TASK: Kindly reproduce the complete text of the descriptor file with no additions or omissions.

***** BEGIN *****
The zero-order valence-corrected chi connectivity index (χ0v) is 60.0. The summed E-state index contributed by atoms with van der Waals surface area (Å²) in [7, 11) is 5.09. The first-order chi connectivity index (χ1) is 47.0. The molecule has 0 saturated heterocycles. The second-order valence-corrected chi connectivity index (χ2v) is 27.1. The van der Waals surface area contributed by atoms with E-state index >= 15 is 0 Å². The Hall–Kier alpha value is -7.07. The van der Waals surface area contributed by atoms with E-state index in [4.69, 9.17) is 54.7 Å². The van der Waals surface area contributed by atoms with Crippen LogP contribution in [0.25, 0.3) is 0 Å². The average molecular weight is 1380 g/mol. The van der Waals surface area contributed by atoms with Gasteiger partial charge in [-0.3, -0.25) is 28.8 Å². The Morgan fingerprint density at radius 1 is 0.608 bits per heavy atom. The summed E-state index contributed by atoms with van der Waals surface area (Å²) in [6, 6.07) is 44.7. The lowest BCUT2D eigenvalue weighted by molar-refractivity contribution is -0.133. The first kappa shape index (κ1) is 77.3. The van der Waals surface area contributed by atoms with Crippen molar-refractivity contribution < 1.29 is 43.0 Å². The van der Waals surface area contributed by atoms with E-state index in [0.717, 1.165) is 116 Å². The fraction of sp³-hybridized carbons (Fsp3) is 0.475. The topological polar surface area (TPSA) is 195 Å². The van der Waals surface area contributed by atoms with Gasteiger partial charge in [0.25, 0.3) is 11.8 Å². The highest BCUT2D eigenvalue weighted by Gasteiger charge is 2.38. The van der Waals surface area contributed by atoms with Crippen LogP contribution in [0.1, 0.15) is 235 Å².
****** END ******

The zero-order valence-corrected chi connectivity index (χ0v) is 60.0. The summed E-state index contributed by atoms with van der Waals surface area (Å²) in [7, 11) is 5.09. The first-order chi connectivity index (χ1) is 47.0. The molecule has 0 saturated heterocycles. The second-order valence-corrected chi connectivity index (χ2v) is 27.1. The van der Waals surface area contributed by atoms with E-state index >= 15 is 0 Å². The Hall–Kier alpha value is -7.07. The van der Waals surface area contributed by atoms with E-state index in [4.69, 9.17) is 54.7 Å². The van der Waals surface area contributed by atoms with Crippen LogP contribution in [0.25, 0.3) is 0 Å². The average molecular weight is 1380 g/mol. The van der Waals surface area contributed by atoms with Gasteiger partial charge in [-0.3, -0.25) is 28.8 Å². The Morgan fingerprint density at radius 1 is 0.608 bits per heavy atom. The summed E-state index contributed by atoms with van der Waals surface area (Å²) in [6, 6.07) is 44.7. The lowest BCUT2D eigenvalue weighted by molar-refractivity contribution is -0.133. The first kappa shape index (κ1) is 77.3. The van der Waals surface area contributed by atoms with Crippen molar-refractivity contribution < 1.29 is 43.0 Å². The van der Waals surface area contributed by atoms with E-state index in [0.717, 1.165) is 116 Å². The fraction of sp³-hybridized carbons (Fsp3) is 0.475. The topological polar surface area (TPSA) is 195 Å². The van der Waals surface area contributed by atoms with Gasteiger partial charge in [0.25, 0.3) is 11.8 Å². The highest BCUT2D eigenvalue weighted by Gasteiger charge is 2.38. The van der Waals surface area contributed by atoms with Crippen LogP contribution in [0.1, 0.15) is 235 Å².